While Smith is right that 44 percent I mentioned in my post (effectiveness in preventing high-grade lesions due to the vaccine strains, in the intent-to-treat population) isn’t a perfect measure, she doesn’t get any closer to showing how the vaccine fares on its most important test: how much it decreases cervical cancer in the real world. A later study after the end of the FUTURES trials found that the vaccine was 30 percent effective in preventing cervical lesions for all carcinogenic strains of HPV—43 percent against high-grade lesions—among females who tested negative for all of those strains at the beginning of the study. That rate probably overestimates effectiveness because some of the vaccinated girls are most likely HPV positive. Indeed, in the final tally, the vaccine was 19 percent effective at preventing high-grade lesions in the intent-to-treat population.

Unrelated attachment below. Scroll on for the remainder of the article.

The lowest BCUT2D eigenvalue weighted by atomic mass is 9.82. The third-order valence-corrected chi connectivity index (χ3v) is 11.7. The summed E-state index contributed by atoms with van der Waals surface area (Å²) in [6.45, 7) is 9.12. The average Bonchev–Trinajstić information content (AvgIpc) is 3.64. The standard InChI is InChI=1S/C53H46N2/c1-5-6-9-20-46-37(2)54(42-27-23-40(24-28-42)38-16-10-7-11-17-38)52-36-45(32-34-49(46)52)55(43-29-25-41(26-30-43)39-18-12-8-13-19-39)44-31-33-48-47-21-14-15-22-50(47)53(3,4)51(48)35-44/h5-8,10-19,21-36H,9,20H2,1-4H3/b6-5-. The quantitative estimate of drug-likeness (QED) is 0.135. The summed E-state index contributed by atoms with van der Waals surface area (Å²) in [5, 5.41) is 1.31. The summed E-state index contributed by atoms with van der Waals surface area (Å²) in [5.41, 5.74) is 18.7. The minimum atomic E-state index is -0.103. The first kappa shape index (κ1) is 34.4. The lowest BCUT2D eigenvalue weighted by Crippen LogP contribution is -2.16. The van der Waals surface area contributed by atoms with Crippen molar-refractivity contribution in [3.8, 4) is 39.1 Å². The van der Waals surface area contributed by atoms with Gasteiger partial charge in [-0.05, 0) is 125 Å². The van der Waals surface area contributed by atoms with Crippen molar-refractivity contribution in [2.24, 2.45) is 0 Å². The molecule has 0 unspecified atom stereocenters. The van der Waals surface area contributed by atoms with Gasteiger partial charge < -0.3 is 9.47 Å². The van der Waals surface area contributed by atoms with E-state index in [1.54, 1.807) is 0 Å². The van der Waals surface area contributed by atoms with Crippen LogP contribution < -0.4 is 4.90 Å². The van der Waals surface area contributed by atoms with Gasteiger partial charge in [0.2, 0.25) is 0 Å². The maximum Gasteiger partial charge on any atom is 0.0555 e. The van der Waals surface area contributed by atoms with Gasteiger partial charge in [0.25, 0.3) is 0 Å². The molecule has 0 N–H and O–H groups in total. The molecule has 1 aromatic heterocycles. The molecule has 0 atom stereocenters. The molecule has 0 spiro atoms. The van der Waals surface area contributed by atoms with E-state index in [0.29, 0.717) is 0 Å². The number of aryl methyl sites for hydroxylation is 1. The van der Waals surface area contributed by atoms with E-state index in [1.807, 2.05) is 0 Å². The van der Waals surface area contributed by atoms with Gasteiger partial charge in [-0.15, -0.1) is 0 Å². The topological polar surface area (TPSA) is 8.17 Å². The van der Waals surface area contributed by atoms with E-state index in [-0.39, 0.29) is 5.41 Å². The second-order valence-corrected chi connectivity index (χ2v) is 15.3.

And again, there are also questions about the duration of the vaccine’s potency, and the possibility that Pap screening rates may go down, plus the fundamental problem that the trials measure lesions rather than cases of cancer. We can’t say with certainty how HPV vaccination will affect cancer rates, but we can certainly say the effectiveness won’t come near the 98 percent cited as the primary end point in the FUTURES II study.

Testing for Actual Efficacy vs. Cancer:

In the FUTURES II report, the authors say there’s no feasible alternative to using cervical lesions as an end point to stand in for actual invasive cancer: